Friday, June 11, 2004

An Indivisible Issue No More? 

For a lot of political scientists, avoiding conflict is all about finding ways to split the difference. In most cases, somehow or another, a negotiated settlement can be found for any disagreement.

But what happens when you can't split the difference? When there is a desideratum that is for some reason unsplittable (in the case of a divorce, for example, a child fits the bill), negotiating a compromise becomes suddenly much more difficult, perhaps impossible.

Jerusalem has famously been one of these "indivisible issues." Another such indivisible issues in the realm of world politics is Kashmir; in fact, if you scratch an ongoing international conflict, you're likely to find something that could be construed as an "indivisible issue."

On the other hand, indivisibility may not be quite the insurmountable obstacle to peace that it appears to be. My friend Stacie Goddard has written a dissertation arguing that indivisibility is not a fundamental property of these conflicts; rather, she argues, indivisibility is constructed as part of the bargaining process, as the two sides try to legitimate their claims. Indivisibility arises when the legitimation narratives employed by leaders resonate within their societies and end up locking them into positions from which retreat can only be viewed as capitulation.

To the extent that Stacie is correct, then, this tidbit from The Head Heeb should be regarded as very good news indeed:
Correspondent Guy Berger informs me that Ehud Olmert has stated that at least six Arab neighborhoods within the Jerusalem city limits will be ceded to Palestine as part of a peace settlement. This, even more than Sunday's cabinet vote, is a sign of how much the debate within Israel has shifted. In 1996, when I was a stringer for the Jewish Week, I met Olmert at a synagogue event in Long Island. At the time, Olmert was Mayor of Jerusalem and was strongly backing Netanyahu in the general election that would bring him to power. One thing he was adamant about, almost to the point of obsession, was that Jerusalem was a united city and that Israel would never give it up.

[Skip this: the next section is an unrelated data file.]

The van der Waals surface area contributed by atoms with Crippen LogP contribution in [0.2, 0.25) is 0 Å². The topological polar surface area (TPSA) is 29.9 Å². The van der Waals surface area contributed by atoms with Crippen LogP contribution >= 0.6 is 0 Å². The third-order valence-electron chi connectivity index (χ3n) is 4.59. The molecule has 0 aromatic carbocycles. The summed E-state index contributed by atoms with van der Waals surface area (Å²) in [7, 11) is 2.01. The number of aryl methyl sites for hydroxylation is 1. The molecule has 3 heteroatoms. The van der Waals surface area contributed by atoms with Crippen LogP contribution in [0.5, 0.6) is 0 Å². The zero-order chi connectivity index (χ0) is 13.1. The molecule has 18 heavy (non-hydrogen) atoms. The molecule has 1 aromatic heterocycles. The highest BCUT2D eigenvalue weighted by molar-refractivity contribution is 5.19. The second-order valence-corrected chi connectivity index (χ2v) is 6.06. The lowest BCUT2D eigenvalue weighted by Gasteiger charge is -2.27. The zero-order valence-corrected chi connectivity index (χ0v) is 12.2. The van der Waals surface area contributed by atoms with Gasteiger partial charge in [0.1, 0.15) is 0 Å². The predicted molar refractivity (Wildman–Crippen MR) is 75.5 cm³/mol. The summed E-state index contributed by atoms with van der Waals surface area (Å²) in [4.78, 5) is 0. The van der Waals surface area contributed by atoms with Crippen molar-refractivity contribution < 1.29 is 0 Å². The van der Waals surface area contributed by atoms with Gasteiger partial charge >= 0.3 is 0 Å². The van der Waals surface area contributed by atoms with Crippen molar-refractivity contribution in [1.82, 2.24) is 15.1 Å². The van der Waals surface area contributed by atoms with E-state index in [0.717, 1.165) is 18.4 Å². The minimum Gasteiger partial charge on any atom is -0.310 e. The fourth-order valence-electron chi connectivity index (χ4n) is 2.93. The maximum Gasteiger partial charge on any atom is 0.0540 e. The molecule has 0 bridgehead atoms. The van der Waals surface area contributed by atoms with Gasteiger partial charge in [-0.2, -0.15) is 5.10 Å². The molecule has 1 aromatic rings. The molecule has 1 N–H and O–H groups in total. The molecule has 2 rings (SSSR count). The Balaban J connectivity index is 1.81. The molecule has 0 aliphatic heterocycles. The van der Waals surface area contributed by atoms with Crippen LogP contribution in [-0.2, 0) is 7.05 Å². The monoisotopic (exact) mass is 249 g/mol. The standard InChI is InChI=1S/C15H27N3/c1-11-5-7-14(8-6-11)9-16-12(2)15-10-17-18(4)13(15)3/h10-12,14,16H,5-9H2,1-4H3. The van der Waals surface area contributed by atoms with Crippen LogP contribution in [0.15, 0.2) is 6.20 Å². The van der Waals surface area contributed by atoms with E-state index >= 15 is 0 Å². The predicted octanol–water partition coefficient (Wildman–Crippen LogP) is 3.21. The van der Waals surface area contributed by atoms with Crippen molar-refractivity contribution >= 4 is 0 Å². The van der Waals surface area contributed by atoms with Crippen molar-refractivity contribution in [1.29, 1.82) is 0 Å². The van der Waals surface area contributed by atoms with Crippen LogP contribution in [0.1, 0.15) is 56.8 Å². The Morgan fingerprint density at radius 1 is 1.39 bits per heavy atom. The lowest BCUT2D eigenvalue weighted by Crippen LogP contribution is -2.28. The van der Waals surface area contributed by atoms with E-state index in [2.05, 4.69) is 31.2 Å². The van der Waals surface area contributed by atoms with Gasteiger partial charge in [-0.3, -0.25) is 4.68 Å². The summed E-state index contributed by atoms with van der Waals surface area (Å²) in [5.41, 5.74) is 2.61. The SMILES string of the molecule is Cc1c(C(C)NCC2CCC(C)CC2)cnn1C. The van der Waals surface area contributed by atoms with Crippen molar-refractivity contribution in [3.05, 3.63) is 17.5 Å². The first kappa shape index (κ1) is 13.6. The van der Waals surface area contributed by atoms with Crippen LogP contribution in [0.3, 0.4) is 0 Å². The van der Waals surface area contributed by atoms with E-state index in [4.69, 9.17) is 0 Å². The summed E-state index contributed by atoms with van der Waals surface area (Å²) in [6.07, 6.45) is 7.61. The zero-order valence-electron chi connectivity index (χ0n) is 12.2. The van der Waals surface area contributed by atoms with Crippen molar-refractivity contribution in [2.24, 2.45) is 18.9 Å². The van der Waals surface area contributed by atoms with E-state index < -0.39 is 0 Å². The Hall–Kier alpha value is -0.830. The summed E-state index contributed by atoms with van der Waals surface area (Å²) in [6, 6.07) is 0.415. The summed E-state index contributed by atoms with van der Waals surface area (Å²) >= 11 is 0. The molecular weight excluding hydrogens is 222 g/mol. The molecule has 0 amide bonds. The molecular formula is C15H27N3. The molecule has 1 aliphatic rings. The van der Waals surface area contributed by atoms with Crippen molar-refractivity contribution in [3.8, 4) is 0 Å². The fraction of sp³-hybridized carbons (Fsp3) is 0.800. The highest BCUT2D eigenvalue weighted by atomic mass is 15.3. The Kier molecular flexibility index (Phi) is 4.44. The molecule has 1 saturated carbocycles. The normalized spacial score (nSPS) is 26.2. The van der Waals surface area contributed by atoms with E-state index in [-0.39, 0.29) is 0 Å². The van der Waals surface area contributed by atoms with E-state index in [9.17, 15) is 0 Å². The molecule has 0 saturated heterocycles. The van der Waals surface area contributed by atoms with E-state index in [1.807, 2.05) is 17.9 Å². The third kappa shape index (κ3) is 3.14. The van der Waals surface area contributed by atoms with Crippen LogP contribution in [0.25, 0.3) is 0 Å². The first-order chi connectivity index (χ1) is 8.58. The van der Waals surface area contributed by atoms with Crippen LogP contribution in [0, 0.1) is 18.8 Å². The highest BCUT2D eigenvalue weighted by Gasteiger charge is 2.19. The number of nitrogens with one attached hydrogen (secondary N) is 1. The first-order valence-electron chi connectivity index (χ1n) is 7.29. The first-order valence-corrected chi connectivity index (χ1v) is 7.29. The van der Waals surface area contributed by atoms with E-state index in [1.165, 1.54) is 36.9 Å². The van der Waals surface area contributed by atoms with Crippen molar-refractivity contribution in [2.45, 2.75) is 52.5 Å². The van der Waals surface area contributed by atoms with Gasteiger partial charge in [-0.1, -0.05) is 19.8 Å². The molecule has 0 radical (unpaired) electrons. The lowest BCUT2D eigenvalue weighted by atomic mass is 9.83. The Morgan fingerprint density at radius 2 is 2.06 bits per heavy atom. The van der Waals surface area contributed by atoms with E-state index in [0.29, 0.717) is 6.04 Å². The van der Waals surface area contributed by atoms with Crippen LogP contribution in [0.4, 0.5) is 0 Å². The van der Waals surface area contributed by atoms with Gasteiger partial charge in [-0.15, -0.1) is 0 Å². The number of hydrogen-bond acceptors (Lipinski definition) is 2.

Dividing Jerusalem was a truly radical notion then; it had been broached in the Beilin-Abu Mazen document but was not yet a serious subject even within Avoda. Now, even the moderate wing of Likud - for which Olmert has often walked point in the past - is starting to talk about putting Arab East Jerusalem on the table. An ultimate peace settlement may still require a generation of walls, but the debate over its terms - at least from the Israeli standpoint - has changed irreversibly.
What Jonathan is claiming here is that the notion of dividing Jerusalem has been broached by a prominent center-right Israeli, indicating that we've moved out of a win-or-lose-only environment into one in which splitting the difference may be possible. I certainly hope he's correct.

I should point out that it takes only one side to make an issue indivisible: I simply don't know whether there is a Palestinian leadership that's in any position to make compromises, nor whether such a group, if it exists, would be willing to split the difference on Jerusalem. Still, it definitely bodes well for peace when a hard-liner like Olmert believes that compromise is a possibility. I hope The Head Heeb's source isn't just leading us on.

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